WASHINGTON, September 25 (RIA Novosti) – Japan's decision to impose additional sanctions against Russia is poorly timed and was most likely driven by geopolitical considerations, Richard Wellings, Deputy Editorial Director at the Institute of Economic Affairs (IEA), told RIA Novosti Thursday.
"Since the sanctions will harm Japan and other countries, as well as Russia, it is likely that the decision has been driven by geopolitical considerations rather than economics," Wellings said.
"The timing also seems unhelpful, given the continuing efforts to de-escalate the hostilities in eastern Ukraine," the expert added.
Wellings noted that economic sanctions harm individuals and businesses that bear no responsibility for the actions of their governments.
"The victims of such "collective punishment" include residents of countries that are not even involved in the relevant political dispute," Wellings said, adding that "By hindering trade, sanctions lower output and reduce economic opportunities."
"In this context, the recent actions of the Japanese government are highly questionable in ethical terms," Wellings concluded.
The Japanese government imposed additional sanctions against Russia on Wednesday, targeting five major Russian banks, including Sberbank and VTB.
The sanctions also target Gazprombank and Rosselkhozbank, Russia's third and sixth-largest banks in terms of net assets, as well as Vnesheconombank, a state corporation that manages Russian state debts, pension funds and other state financial activities.
This is the fourth round of sanctions Japan has imposed on Moscow since spring. The first three rounds were introduced later than those of Japan's Western partners and were significantly milder.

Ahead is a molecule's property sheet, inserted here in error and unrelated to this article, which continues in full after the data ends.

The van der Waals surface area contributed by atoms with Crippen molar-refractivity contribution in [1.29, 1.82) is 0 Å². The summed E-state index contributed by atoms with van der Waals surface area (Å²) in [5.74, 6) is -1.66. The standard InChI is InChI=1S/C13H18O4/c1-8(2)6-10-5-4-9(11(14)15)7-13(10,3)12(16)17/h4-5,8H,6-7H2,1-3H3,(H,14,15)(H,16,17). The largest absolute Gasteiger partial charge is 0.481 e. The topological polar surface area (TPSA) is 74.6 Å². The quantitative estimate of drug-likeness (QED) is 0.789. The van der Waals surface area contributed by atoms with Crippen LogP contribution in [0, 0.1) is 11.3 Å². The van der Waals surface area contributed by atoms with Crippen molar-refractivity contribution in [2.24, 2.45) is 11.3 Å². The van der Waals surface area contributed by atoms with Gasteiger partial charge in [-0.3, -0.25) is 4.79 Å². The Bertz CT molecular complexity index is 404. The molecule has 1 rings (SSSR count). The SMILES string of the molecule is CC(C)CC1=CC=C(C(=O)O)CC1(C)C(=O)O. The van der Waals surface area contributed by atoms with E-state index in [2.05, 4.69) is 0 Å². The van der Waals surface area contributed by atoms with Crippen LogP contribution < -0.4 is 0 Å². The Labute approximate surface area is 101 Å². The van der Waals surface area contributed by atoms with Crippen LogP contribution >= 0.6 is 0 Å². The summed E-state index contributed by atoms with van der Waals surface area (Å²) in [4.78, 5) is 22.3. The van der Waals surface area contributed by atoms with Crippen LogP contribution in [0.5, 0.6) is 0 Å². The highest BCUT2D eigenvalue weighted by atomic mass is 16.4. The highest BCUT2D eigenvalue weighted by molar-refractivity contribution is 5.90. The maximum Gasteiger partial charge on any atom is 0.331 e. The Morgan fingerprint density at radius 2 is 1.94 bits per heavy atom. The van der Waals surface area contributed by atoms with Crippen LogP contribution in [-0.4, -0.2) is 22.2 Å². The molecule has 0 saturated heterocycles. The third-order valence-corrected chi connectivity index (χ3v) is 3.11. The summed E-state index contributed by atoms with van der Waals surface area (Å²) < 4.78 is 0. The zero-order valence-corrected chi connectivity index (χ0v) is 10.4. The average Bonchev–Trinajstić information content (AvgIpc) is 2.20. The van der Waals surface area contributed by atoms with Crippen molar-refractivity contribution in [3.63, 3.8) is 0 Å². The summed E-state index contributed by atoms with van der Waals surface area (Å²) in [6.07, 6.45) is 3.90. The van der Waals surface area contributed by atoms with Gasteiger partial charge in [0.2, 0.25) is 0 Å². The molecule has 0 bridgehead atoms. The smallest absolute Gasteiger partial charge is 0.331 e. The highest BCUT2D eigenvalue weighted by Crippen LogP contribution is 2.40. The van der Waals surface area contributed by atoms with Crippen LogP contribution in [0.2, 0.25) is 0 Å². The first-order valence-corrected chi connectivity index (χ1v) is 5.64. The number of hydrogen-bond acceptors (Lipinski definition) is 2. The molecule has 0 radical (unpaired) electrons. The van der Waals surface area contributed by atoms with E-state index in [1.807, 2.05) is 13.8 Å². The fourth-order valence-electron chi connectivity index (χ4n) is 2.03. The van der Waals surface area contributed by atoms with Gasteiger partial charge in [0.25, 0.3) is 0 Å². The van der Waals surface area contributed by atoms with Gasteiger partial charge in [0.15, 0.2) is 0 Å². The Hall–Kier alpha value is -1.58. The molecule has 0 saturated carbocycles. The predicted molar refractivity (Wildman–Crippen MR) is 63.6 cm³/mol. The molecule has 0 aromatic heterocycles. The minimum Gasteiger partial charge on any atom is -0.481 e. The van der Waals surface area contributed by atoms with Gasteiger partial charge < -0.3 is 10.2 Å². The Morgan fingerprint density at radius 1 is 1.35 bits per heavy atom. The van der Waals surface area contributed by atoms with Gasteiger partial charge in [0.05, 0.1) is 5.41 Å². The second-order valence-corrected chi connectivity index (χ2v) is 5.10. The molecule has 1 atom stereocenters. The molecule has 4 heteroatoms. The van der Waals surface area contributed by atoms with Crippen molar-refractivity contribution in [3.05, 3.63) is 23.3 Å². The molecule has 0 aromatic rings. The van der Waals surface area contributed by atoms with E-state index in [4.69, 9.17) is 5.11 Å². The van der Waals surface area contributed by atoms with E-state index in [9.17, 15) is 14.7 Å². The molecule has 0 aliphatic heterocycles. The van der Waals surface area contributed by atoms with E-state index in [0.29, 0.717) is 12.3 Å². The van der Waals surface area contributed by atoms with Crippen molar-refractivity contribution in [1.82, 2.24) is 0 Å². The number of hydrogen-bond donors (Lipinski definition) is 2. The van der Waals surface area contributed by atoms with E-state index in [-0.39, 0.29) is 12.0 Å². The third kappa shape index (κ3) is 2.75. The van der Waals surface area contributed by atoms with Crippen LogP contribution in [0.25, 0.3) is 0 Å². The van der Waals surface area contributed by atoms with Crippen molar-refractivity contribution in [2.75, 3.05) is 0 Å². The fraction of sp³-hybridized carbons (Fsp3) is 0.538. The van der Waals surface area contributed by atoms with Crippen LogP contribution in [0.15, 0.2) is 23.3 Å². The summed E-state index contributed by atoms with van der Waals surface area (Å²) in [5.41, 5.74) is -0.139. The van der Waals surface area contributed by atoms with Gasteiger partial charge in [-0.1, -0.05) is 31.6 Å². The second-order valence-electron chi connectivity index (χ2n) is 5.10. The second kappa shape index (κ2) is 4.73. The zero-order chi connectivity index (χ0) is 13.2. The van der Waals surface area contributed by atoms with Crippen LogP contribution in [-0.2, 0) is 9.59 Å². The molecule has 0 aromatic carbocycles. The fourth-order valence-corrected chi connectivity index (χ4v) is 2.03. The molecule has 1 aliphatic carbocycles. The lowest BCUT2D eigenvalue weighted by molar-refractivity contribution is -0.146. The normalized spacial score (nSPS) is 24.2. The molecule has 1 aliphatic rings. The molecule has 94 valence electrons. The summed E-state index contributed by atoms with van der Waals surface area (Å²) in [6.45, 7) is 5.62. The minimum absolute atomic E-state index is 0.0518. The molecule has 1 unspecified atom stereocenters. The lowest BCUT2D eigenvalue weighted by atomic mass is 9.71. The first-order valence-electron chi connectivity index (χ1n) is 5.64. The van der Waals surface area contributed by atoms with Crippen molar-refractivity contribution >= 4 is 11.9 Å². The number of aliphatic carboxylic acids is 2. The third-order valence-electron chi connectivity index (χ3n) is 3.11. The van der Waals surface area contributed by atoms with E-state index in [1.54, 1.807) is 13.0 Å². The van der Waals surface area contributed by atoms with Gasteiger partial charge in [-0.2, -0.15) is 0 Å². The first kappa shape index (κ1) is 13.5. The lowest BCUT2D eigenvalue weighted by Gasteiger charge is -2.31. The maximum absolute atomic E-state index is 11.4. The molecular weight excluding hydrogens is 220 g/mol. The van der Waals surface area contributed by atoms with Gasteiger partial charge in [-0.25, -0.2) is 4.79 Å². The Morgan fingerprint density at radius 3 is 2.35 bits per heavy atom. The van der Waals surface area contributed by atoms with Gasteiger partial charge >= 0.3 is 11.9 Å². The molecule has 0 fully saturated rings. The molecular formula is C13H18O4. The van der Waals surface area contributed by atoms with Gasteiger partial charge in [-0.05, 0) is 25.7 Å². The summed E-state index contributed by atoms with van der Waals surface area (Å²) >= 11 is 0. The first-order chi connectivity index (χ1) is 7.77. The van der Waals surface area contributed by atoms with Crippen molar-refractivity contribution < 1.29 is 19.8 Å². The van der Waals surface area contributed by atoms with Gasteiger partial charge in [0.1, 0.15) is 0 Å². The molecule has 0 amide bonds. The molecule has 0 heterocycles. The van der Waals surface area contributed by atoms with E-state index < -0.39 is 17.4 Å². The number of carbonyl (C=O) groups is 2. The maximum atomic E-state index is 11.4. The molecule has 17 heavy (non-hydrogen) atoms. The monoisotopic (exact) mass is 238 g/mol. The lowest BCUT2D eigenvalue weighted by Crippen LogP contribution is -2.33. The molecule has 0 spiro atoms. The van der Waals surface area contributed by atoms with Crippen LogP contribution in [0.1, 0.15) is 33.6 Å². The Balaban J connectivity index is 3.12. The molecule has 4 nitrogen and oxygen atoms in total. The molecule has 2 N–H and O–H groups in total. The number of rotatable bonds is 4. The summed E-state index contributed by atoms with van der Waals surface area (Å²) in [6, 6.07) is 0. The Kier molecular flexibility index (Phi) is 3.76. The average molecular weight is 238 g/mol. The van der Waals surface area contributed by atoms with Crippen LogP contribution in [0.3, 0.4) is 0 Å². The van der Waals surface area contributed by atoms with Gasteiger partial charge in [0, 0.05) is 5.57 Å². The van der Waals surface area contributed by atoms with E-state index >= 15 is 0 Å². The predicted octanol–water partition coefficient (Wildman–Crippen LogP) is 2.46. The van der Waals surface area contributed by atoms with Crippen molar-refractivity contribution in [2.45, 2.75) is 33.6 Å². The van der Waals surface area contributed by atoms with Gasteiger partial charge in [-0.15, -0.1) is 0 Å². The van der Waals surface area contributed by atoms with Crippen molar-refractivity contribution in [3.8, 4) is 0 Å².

Wellings noted that Japan is most likely trying to gain favor with Washington by imposing sanctions against Russia, as it is heavily dependent on the United States for security.
"It [Japan] is feeling increasingly vulnerable due to its long-term economic malaise and the rapidly growing economic and military strength of China, its main regional rival," the expert said.
"It is therefore unsurprising that the Japanese government should wish to gain favour with the US by participating in the sanctions campaign," he added, noting that this sanctions policy is highly unlikely to be effective.
"It will almost certainly backfire on the governments that have instigated it," Wellings stressed, noting that "With Japan and parts of the EU still suffering a prolonged slump, the ratcheting up of tensions and increased uncertainty will damage economic confidence and deter the private investment that is needed to bring recovery."
"The sanctions will also drive Russian trade towards China and other emerging markets, with the EU and Japan potentially losing a valuable source of future growth," Wellings noted.